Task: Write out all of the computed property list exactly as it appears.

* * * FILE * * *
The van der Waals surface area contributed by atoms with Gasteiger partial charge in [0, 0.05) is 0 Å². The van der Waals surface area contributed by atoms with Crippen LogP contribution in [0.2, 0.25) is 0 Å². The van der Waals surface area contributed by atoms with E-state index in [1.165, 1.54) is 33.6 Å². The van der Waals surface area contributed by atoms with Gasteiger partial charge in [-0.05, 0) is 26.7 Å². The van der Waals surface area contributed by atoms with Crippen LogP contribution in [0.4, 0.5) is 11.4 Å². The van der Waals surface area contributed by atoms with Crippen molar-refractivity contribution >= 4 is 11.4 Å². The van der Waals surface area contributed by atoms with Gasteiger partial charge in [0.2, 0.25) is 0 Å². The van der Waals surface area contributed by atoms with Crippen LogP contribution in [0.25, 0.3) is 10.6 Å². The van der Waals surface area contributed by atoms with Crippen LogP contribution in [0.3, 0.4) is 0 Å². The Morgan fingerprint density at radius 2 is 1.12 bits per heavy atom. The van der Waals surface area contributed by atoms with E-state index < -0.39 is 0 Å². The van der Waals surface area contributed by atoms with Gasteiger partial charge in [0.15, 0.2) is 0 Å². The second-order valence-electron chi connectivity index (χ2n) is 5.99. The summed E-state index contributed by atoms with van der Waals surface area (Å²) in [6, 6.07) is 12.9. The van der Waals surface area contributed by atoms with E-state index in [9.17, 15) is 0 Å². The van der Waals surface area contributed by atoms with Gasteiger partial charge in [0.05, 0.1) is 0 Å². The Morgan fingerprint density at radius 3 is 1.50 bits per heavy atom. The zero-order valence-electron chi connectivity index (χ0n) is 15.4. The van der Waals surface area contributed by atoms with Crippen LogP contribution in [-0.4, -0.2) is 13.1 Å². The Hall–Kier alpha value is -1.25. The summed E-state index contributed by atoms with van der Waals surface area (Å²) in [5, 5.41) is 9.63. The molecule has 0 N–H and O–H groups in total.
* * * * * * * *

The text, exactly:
The van der Waals surface area contributed by atoms with Gasteiger partial charge in [0, 0.05) is 0 Å². The van der Waals surface area contributed by atoms with Crippen LogP contribution in [0.2, 0.25) is 0 Å². The van der Waals surface area contributed by atoms with E-state index in [1.165, 1.54) is 33.6 Å². The van der Waals surface area contributed by atoms with Gasteiger partial charge in [-0.05, 0) is 26.7 Å². The van der Waals surface area contributed by atoms with Crippen LogP contribution in [0.4, 0.5) is 11.4 Å². The van der Waals surface area contributed by atoms with Crippen molar-refractivity contribution >= 4 is 11.4 Å². The van der Waals surface area contributed by atoms with Gasteiger partial charge in [0.2, 0.25) is 0 Å². The van der Waals surface area contributed by atoms with Crippen LogP contribution in [0.25, 0.3) is 10.6 Å². The van der Waals surface area contributed by atoms with Crippen LogP contribution in [0.3, 0.4) is 0 Å². The Morgan fingerprint density at radius 2 is 1.12 bits per heavy atom. The van der Waals surface area contributed by atoms with E-state index < -0.39 is 0 Å². The van der Waals surface area contributed by atoms with Gasteiger partial charge in [0.15, 0.2) is 0 Å². The second-order valence-electron chi connectivity index (χ2n) is 5.99. The summed E-state index contributed by atoms with van der Waals surface area (Å²) in [6, 6.07) is 12.9. The van der Waals surface area contributed by atoms with E-state index in [9.17, 15) is 0 Å². The van der Waals surface area contributed by atoms with Gasteiger partial charge in [0.05, 0.1) is 0 Å². The Morgan fingerprint density at radius 3 is 1.50 bits per heavy atom. The zero-order valence-electron chi connectivity index (χ0n) is 15.4. The van der Waals surface area contributed by atoms with Crippen LogP contribution in [-0.4, -0.2) is 13.1 Å². The Hall–Kier alpha value is -1.25. The summed E-state index contributed by atoms with van der Waals surface area (Å²) in [5, 5.41) is 9.63. The molecule has 0 N–H and O–H groups in total.